by Gilles Dowek and Samson Abramsky
This Turing centenary marks a point at which we can realize that Alan Turing has become, with the passage of time, a scientific icon whose name is known by people in many countries world-wide, and far beyond the scientific community. This may seem a paradox because the genesis of computability theory, for which Turing is probably best known, was a collective effort, to which the names of Herbrand, Gödel, Church, Post, Kleene, Rosser and Turing are often associated.
There are of course many non-scientific reasons for Alan Turing to be an icon: his short life, martyrdom, significance as a gay political symbol, ... but Turing's fame came firstly within the scientific community, as a founding father of Computer Science. Thus, for example, it was decided by the ACM, in 1966, to name the highest distinction in computer science, the Turing Award, after him. So we must search for the origin of Turing's fame in his scientific achievements.
Alan Turing started his scientific work with one of the most abstract problems in mathematics: the decision problem. And he solved it by introducing an imaginary, mathematical computing machine. This work already shows the originality of Turing’s work: Church independently solved the decision problem at the same time, but Church's approach focused on the concepts of a language and of an algorithm, with their roots in logic and mathematics. Turing, by contrast, introduced a decisive third concept, of a *machine*, thus going beyond logic, and laying the foundations for the nascent discipline of Computer Science. Moreover, his analysis of computability in terms of his notion of machine was so compelling that it was rapidly accepted as definitive; and in the form of the Church-Turing thesis, is still with us today.
Turing continued this work on machines after the war, when he designed a real machine: the Automatic Computing Engine (ACE) for the National Physical Laboratory. While many mathematicians, at that time, saw a water-tight boundary between mathematics and technology, Turing introduced a notion of a machine within mathematics, and moved freely back and forth between computability and computational machinery. While many logicians came close to inventing computer science, only Turing did it.
During the war, many of Turing's contemporaries, under the pressure of history, turned to action. Turing understood that the outcome of the war depended as much on the development of cryptanalysis as on what happened on the battlefield. This led him to join the Government Code and Cypher School in Bletchley Park, where ciphers and codes of several Axis countries, in particular the Enigma and the Lorenz machines, were decrypted. Again, Turing seemed not to pay attention to the boundary that we all customarily see between thought and action.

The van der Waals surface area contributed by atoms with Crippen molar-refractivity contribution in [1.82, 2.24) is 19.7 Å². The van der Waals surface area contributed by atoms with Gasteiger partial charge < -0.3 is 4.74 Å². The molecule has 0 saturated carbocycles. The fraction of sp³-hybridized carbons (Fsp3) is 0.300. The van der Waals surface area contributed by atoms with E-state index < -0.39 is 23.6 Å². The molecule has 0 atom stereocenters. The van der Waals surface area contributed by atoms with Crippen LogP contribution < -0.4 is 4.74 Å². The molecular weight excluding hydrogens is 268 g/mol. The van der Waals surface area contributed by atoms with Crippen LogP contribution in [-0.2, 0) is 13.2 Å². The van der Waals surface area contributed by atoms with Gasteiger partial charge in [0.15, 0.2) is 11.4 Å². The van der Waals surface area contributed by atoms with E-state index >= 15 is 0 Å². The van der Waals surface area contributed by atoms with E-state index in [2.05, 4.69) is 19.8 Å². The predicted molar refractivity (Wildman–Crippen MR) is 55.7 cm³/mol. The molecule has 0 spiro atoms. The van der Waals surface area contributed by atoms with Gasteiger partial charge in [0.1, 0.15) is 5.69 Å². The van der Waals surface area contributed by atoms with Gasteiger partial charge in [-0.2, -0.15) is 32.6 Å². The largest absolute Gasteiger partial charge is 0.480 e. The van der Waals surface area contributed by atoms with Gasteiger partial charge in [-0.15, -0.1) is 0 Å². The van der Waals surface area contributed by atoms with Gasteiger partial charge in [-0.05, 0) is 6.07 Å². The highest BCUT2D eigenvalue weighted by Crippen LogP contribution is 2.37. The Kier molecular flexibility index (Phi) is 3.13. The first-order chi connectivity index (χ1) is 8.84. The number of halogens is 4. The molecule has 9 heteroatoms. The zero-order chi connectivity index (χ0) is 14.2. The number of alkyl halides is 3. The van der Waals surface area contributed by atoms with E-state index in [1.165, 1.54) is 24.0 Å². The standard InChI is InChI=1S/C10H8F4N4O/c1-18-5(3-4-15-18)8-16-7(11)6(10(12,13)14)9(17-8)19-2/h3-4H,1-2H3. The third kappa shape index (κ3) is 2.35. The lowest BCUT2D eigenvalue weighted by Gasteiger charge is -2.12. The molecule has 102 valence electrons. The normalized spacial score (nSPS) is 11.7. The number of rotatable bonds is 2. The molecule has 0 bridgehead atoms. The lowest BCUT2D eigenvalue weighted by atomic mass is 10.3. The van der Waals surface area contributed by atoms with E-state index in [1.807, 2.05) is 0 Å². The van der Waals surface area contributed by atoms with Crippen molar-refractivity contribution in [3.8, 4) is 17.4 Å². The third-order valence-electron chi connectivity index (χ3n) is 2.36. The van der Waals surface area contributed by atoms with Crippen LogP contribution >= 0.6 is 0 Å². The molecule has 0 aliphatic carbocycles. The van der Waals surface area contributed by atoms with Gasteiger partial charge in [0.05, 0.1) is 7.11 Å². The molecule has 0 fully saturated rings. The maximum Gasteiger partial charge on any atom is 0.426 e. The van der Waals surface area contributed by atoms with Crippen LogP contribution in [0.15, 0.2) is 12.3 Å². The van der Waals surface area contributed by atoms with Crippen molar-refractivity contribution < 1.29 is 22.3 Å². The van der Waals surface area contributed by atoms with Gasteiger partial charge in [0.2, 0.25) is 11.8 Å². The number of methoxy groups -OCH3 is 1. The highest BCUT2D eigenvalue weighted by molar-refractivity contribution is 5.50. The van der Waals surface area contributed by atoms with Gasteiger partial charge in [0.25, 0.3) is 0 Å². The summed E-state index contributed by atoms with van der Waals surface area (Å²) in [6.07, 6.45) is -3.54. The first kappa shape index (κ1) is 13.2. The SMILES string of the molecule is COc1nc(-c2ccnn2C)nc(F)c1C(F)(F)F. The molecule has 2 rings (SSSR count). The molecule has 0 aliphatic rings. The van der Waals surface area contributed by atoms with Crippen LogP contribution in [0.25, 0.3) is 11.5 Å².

When Turing became interested in biology and morphogenesis, he modelled the development of living organisms with differential equations, as reaction-diffusion systems, just as one would model an inorganic object. And, when he got interested in intelligence, which many consider to be the sole prerogative of mankind, he got rid of the border between the human and the non-human, to ask under which conditions a computing system could be said to be intelligent, giving a purely behavioural definition of intelligence.
The scientific legacy of Turing is huge: on models of computations (see the paper of Jean-Yves Marion, and that of Jos Baeten, Bas Luttik, and Paul van Tilburg in this issue), on Cryptographic systems (see the paper of Benjamin Grégoire), on morphogenesis (see the paper of Nadia Pisanti), at the border of biology and computation, on systems biology (see the paper of Anna Gambin, Anna Marciniak-Czochra, and Damian Niwinski and that of Claudio Angione, Pietro Liò, and Giuseppe Nicosia), ... But Turing not only left us with this huge scientific legacy, he also showed that borders must be crossed, as an essential part of the scientific endeavour.
Science and technology, thought and action, organic and inorganic, human and non human: we tend to believe that these boundaries are fixed and immutable, but they are really only there to divide our knowledge into small and comfortably familiar pieces. Alan Turing did not pay much attention to these boundaries and, following where his powerful curiosity led, he moved from one area to another, with an amazing intellectual ease and technical facility. He applied methods from one domain to another, candidly asking why these methods should not work, if they had worked somewhere else. He has set an invaluable and inspiring example: go where your ideas lead you, and pay no attention to artificial borders.
Gilles Dowek, Inria, France
Samson Abramsky, University of Oxford